Metal Gear Solid HD Collection Review
One of the finest stealth franchises brought back to life
There has been no shortage of high definition remakes in recent times, with everything from good (Halo Anniversary) to great (ICO Collection) classic series being brought back to life. The newly released Metal Gear Solid HD collection falls into the latter, great category. Undoubtedly one of the most iconic franchises in gaming, the HD collection brings together three titles that are very much worth the asking price if you’ve never experienced them before. Perhaps the most negative thing that can be said is the fact that the collection itself feels incomplete – but we’ll get to that.
Metal Gear Solid HD Collection includes ports of Metal Gear Solid 2: Substance, Metal Gear Solid 3: Subsistence, and Metal Gear Solid: Peace Walker. All three games have been touched up to run well and look good in 720p resolution, 60 frames per second, and support trophies. The visual updates vary from game to game, with Peace Walker getting the most out of the HD treatment because it was already a good looking game when it released for PSP. The two originals (MGS2 and 3) meanwhile still contain some blocky visuals and poor resolution textures, but nothing too bad.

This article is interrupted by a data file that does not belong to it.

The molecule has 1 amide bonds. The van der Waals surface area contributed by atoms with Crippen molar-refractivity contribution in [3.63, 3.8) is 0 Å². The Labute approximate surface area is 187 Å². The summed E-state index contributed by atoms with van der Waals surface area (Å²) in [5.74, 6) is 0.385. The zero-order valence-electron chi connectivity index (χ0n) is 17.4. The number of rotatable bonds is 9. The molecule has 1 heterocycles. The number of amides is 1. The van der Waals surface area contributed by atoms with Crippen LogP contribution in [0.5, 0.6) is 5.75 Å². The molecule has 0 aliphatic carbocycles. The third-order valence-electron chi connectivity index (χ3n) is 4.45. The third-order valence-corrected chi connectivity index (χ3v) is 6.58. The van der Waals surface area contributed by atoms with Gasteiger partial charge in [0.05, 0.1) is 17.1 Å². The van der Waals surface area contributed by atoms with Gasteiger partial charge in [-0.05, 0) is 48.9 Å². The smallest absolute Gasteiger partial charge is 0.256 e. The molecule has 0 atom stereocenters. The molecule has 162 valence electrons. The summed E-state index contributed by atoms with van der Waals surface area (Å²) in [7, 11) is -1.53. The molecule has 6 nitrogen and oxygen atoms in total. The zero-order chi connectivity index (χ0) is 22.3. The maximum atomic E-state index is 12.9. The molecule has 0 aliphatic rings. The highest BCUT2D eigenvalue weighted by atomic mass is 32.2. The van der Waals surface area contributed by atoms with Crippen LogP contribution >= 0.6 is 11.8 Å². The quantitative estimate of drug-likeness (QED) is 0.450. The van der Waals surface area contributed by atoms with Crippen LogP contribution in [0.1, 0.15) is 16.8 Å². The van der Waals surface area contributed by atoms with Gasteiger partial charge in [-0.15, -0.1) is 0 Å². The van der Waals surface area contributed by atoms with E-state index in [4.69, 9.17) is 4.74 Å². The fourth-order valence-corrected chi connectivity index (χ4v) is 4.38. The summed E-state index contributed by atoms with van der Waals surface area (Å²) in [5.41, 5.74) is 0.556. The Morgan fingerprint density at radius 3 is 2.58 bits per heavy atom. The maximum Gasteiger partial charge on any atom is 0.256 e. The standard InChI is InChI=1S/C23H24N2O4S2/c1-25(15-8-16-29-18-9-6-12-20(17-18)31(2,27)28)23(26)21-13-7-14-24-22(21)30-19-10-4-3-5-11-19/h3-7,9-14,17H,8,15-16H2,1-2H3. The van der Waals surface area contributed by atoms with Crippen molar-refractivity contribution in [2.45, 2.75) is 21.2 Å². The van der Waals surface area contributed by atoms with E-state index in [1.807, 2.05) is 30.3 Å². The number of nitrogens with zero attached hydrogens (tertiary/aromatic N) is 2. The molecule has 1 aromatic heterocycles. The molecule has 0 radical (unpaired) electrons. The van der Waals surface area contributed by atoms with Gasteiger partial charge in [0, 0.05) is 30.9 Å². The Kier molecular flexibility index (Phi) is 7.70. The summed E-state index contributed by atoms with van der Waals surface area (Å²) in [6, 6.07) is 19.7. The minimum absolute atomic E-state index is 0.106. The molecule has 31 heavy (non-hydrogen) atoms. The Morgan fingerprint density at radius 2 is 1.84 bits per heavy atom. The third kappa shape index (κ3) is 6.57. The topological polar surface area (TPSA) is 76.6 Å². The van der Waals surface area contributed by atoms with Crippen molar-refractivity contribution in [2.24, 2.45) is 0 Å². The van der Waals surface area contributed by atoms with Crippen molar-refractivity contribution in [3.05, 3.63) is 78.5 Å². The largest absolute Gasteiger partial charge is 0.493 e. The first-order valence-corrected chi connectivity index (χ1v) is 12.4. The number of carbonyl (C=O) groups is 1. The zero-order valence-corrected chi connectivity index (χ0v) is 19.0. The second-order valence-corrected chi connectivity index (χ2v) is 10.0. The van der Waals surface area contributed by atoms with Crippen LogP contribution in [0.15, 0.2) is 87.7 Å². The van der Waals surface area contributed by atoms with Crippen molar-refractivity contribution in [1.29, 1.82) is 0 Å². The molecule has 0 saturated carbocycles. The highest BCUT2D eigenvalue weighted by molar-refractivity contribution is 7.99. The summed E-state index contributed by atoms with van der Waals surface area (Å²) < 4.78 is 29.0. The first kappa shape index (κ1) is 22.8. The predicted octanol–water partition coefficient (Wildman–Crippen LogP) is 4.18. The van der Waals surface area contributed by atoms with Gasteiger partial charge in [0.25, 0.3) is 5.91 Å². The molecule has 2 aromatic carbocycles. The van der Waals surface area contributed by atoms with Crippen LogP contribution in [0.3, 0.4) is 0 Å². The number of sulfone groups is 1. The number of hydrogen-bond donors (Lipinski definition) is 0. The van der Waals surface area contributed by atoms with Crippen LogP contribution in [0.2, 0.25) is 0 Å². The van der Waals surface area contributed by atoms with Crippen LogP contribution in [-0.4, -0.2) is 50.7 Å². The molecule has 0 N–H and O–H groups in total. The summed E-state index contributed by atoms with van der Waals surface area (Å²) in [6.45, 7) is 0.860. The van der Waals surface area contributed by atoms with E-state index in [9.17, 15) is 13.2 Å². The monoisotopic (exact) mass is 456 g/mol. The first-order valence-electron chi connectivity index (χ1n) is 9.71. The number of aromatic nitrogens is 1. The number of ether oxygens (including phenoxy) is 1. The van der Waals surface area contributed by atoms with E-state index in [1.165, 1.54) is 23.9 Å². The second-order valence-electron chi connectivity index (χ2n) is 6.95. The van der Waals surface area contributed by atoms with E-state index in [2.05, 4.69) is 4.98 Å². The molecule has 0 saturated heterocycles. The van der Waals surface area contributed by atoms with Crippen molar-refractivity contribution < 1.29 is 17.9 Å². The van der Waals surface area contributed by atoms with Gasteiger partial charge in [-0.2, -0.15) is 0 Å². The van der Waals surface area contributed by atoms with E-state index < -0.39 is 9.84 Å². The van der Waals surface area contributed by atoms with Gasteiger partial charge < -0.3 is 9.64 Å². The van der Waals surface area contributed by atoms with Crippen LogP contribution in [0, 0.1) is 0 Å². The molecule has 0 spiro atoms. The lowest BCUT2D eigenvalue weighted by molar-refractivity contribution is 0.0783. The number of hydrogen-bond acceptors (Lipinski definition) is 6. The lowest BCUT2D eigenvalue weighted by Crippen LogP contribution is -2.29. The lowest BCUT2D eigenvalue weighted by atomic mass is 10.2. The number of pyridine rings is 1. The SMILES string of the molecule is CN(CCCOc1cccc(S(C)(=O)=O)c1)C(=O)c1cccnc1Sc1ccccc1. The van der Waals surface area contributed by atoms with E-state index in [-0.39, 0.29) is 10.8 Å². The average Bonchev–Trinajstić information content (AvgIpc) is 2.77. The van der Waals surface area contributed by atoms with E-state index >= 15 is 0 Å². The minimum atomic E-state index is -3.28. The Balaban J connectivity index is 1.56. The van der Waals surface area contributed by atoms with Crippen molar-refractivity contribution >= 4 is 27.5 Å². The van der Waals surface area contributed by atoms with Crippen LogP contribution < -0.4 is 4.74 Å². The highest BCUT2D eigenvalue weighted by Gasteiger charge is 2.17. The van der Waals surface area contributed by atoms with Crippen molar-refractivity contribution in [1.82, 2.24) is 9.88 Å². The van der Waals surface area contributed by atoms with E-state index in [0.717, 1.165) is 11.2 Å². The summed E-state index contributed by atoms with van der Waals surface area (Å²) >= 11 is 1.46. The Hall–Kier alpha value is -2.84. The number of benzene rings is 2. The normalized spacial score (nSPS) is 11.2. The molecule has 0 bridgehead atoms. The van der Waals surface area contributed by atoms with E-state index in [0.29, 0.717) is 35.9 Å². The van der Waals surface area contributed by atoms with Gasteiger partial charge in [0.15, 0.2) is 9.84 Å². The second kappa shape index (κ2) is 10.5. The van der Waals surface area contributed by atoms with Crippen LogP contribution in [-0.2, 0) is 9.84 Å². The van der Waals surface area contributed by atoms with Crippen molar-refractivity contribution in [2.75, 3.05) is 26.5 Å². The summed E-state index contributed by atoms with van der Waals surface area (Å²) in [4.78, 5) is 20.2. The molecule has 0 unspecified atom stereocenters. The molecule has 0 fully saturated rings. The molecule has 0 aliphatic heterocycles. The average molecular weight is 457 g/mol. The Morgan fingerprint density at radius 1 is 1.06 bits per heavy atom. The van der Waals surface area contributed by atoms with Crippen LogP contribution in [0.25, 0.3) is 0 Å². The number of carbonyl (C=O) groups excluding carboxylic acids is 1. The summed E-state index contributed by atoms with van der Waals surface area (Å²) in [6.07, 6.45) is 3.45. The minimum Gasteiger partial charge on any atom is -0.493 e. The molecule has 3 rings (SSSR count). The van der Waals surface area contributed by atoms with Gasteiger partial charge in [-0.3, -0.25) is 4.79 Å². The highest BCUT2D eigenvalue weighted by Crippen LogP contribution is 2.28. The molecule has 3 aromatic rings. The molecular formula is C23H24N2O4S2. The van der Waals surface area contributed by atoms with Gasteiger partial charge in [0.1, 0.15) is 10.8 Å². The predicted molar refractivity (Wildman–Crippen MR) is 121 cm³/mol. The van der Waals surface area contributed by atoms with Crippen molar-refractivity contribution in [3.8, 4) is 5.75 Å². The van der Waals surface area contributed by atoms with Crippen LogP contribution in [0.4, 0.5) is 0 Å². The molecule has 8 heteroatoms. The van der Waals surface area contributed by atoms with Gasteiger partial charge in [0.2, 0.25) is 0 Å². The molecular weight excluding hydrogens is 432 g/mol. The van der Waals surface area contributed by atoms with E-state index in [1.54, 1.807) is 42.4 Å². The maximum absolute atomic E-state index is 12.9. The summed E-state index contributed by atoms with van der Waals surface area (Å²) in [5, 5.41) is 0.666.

With the Metal Gear Collection, it’s easy to see that these games are considered classics for a reason. Everything from the stealth and survival elements, to the action and boss fights, still holds up very well even today. These games remain just as complex and engaging as they were many years ago, which tells you a lot about the brilliance of the original design. In order to evaluate some of the nuances, let’s take a look at each of the included titles separately.